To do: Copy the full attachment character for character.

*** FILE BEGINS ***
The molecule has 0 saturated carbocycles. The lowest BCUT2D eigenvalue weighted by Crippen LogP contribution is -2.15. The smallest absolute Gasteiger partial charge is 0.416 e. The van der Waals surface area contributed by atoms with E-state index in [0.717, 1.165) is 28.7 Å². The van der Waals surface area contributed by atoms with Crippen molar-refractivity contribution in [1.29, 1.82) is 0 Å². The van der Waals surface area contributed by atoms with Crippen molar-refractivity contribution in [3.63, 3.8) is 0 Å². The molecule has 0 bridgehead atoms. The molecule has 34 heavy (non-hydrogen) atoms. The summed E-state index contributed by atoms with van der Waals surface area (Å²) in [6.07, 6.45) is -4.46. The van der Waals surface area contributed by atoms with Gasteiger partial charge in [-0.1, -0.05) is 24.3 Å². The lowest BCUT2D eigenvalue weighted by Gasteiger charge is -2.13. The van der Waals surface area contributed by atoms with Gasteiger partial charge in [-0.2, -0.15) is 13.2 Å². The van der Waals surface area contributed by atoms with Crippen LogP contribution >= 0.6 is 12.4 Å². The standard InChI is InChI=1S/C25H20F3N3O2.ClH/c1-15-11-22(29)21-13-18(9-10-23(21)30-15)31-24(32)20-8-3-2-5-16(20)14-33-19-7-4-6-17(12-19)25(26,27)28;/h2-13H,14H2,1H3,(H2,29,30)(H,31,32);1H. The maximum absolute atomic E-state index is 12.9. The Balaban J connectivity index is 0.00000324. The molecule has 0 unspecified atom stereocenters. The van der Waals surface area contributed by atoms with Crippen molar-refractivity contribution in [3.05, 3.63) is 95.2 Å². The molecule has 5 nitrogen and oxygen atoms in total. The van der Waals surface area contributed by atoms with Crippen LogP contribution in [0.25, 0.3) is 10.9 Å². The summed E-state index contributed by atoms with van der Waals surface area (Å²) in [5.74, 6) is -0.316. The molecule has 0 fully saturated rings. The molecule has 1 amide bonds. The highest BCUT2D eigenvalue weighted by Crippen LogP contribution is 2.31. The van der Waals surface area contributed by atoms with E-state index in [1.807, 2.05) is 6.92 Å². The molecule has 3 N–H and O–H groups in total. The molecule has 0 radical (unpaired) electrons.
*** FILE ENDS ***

The molecule has 0 saturated carbocycles. The lowest BCUT2D eigenvalue weighted by Crippen LogP contribution is -2.15. The smallest absolute Gasteiger partial charge is 0.416 e. The van der Waals surface area contributed by atoms with E-state index in [0.717, 1.165) is 28.7 Å². The van der Waals surface area contributed by atoms with Crippen molar-refractivity contribution in [1.29, 1.82) is 0 Å². The van der Waals surface area contributed by atoms with Crippen molar-refractivity contribution in [3.63, 3.8) is 0 Å². The molecule has 0 bridgehead atoms. The molecule has 34 heavy (non-hydrogen) atoms. The summed E-state index contributed by atoms with van der Waals surface area (Å²) in [6.07, 6.45) is -4.46. The van der Waals surface area contributed by atoms with Gasteiger partial charge in [-0.1, -0.05) is 24.3 Å². The lowest BCUT2D eigenvalue weighted by Gasteiger charge is -2.13. The van der Waals surface area contributed by atoms with Gasteiger partial charge in [-0.2, -0.15) is 13.2 Å². The van der Waals surface area contributed by atoms with Crippen LogP contribution >= 0.6 is 12.4 Å². The standard InChI is InChI=1S/C25H20F3N3O2.ClH/c1-15-11-22(29)21-13-18(9-10-23(21)30-15)31-24(32)20-8-3-2-5-16(20)14-33-19-7-4-6-17(12-19)25(26,27)28;/h2-13H,14H2,1H3,(H2,29,30)(H,31,32);1H. The maximum absolute atomic E-state index is 12.9. The Balaban J connectivity index is 0.00000324. The molecule has 0 unspecified atom stereocenters. The van der Waals surface area contributed by atoms with Crippen molar-refractivity contribution in [3.05, 3.63) is 95.2 Å². The molecule has 5 nitrogen and oxygen atoms in total. The van der Waals surface area contributed by atoms with Crippen LogP contribution in [0.25, 0.3) is 10.9 Å². The summed E-state index contributed by atoms with van der Waals surface area (Å²) in [5.74, 6) is -0.316. The molecule has 0 fully saturated rings. The molecule has 1 amide bonds. The highest BCUT2D eigenvalue weighted by Crippen LogP contribution is 2.31. The van der Waals surface area contributed by atoms with E-state index in [1.807, 2.05) is 6.92 Å². The molecule has 3 N–H and O–H groups in total. The molecule has 0 radical (unpaired) electrons.